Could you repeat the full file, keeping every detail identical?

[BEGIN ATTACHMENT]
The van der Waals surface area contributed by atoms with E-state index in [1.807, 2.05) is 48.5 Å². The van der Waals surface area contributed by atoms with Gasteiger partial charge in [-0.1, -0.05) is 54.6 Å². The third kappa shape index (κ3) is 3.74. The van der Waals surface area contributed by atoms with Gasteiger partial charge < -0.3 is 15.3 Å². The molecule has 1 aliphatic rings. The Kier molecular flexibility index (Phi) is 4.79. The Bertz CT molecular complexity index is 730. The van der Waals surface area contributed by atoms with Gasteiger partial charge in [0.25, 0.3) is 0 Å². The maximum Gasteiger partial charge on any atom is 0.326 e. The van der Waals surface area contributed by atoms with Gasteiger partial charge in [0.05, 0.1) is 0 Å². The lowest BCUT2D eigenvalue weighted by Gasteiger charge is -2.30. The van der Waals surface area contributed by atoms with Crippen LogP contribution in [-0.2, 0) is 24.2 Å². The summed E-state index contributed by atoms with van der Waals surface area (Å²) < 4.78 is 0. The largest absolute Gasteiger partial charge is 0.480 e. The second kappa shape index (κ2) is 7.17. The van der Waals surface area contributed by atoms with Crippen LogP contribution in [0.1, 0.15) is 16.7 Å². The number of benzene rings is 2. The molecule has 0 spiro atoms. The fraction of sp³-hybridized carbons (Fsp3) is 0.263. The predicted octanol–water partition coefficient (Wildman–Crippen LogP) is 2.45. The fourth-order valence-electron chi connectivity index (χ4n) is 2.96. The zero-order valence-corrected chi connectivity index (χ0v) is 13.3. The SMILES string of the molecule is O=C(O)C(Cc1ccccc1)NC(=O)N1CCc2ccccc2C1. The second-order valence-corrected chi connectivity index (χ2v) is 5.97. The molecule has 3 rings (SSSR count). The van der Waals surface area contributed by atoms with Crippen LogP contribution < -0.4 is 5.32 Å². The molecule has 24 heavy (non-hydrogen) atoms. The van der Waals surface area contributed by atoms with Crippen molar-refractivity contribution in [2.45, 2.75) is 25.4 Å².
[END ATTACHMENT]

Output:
The van der Waals surface area contributed by atoms with E-state index in [1.807, 2.05) is 48.5 Å². The van der Waals surface area contributed by atoms with Gasteiger partial charge in [-0.1, -0.05) is 54.6 Å². The third kappa shape index (κ3) is 3.74. The van der Waals surface area contributed by atoms with Gasteiger partial charge < -0.3 is 15.3 Å². The molecule has 1 aliphatic rings. The Kier molecular flexibility index (Phi) is 4.79. The Bertz CT molecular complexity index is 730. The van der Waals surface area contributed by atoms with Gasteiger partial charge in [0.25, 0.3) is 0 Å². The maximum Gasteiger partial charge on any atom is 0.326 e. The van der Waals surface area contributed by atoms with Gasteiger partial charge in [0.05, 0.1) is 0 Å². The lowest BCUT2D eigenvalue weighted by Gasteiger charge is -2.30. The van der Waals surface area contributed by atoms with Crippen LogP contribution in [-0.2, 0) is 24.2 Å². The summed E-state index contributed by atoms with van der Waals surface area (Å²) < 4.78 is 0. The largest absolute Gasteiger partial charge is 0.480 e. The second kappa shape index (κ2) is 7.17. The van der Waals surface area contributed by atoms with Crippen LogP contribution in [0.1, 0.15) is 16.7 Å². The number of benzene rings is 2. The molecule has 0 spiro atoms. The fraction of sp³-hybridized carbons (Fsp3) is 0.263. The predicted octanol–water partition coefficient (Wildman–Crippen LogP) is 2.45. The fourth-order valence-electron chi connectivity index (χ4n) is 2.96. The zero-order valence-corrected chi connectivity index (χ0v) is 13.3. The SMILES string of the molecule is O=C(O)C(Cc1ccccc1)NC(=O)N1CCc2ccccc2C1. The second-order valence-corrected chi connectivity index (χ2v) is 5.97. The molecule has 3 rings (SSSR count). The van der Waals surface area contributed by atoms with Crippen LogP contribution < -0.4 is 5.32 Å². The molecule has 24 heavy (non-hydrogen) atoms. The van der Waals surface area contributed by atoms with Crippen molar-refractivity contribution in [2.45, 2.75) is 25.4 Å².